Bogdanov, Alexander

Tagged: Author

Pseudonym of Russian philosopher, physician, revolutionary figure, and author Alexander Alexandrovich Malinovsky (1873-1928), a leading member of the Bolshevik party 1903-1909, more radical than his ultimately successful rival, Vladimir Lenin, and the author of a vast treatise, Empiriomonizm: Stat'i po Filosofii ["Empiriomonism: Articles on Philosophy"] (1904-1906 3vols), in which he attempted to ground Marxism in contemporary philosophy. After his expulsion from the party in 1909, he founded a Utopian school for workers on the island of Capri, but became deeply apolitical around this time, serving in World War One as a doctor, and having an elliptical impact on Soviet Russian politics and philosophy after the War. It is clear that his experiments in blood transfusions – one of which eventually killed him – were designed to explore the possibility of achieving Immortality; and it is rumoured that, given Lenin's brain (after his death) to study, he hoped to resuscitate him, with the ultimate hope of making the Bolshevik rulers of the USSR immortal.

As a writer, he is remembered for a Utopian sequence – Krasnaia Zvezda ["The Red Star"] (1908) and Inzhener Menni ["Engineer Menni"] (1912), both assembled with a 1924 poem as Red Star: The First Bolshevik Utopia: Red Star, Engineer Menni, A Martian Stranded on Earth (omni trans Charles Rougle 1984) – which depicts the flight of its protagonist, a Russian revolutionary, to Mars where a technocratic Utopia, based on principles of "rational management", is built. The first volume was reprinted just after the Socialist Revolution in 1917, and perhaps for that reason was thought of as the first authentic example of "Soviet" sf; however, it was not again reprinted until 1977, when it was purged of episodes describing "free love" in the utopia. Kim Stanley Robinson acknowledged the influence of Red Star on his own Red Mars (1992) by naming one of its protagonists Arkady Bogdanov. The second volume includes interesting speculations that adumbrate the relationship of Cybernetics to modern management and also anticipated the need for a Computer on Spaceships, describing the ship itself as being driven by atomic energy. [VG/JC]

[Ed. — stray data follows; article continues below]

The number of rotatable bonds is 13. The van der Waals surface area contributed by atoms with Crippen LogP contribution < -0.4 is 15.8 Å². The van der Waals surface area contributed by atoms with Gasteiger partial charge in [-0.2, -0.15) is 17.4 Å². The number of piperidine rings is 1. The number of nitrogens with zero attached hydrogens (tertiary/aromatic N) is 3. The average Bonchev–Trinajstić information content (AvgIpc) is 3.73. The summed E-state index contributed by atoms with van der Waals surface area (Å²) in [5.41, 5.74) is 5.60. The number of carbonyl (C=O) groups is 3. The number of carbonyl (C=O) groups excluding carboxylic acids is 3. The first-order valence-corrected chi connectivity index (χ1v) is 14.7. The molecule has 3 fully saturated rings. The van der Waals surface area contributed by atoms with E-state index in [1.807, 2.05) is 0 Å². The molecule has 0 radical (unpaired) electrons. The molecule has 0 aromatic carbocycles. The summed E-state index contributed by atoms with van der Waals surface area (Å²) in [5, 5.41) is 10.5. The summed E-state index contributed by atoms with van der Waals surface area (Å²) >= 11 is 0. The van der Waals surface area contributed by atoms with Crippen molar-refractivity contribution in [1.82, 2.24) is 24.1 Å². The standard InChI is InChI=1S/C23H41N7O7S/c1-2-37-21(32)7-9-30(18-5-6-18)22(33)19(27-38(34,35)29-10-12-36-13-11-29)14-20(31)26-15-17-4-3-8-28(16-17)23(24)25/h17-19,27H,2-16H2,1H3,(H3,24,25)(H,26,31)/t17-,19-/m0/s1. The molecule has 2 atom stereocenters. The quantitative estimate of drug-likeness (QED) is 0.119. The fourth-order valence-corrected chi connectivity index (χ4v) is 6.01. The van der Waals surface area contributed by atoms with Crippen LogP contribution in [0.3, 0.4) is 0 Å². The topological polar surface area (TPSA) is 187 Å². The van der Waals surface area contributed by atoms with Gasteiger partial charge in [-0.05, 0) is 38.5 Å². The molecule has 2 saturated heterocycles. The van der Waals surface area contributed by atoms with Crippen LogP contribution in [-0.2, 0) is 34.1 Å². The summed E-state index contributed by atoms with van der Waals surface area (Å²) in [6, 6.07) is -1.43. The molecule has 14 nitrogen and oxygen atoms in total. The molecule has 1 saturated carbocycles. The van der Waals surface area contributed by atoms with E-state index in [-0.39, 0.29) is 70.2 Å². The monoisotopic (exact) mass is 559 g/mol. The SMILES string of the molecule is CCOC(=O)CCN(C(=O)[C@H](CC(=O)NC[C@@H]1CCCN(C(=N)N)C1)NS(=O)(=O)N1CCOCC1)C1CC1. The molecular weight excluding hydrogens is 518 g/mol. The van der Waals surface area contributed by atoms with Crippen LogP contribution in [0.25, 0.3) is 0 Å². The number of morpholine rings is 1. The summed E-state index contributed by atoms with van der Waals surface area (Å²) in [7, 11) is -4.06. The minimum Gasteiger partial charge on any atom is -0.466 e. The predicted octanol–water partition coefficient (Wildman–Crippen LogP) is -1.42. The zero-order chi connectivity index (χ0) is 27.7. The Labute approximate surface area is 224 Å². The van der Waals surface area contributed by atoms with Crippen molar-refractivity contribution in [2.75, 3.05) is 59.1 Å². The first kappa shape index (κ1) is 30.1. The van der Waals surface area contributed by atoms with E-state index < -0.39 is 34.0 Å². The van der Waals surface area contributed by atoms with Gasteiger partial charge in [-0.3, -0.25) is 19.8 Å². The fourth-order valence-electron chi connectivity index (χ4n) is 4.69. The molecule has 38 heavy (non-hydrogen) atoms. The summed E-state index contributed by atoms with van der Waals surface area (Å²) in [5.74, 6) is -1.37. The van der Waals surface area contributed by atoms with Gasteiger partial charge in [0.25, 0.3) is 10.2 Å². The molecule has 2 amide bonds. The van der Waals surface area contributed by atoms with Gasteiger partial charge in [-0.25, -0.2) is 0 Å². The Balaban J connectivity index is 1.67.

see also: Russia.

Alexander Alexandrovich Malinovsky

born Sokolka, Russia: 22 August 1873

died Moscow: 7 April 1928

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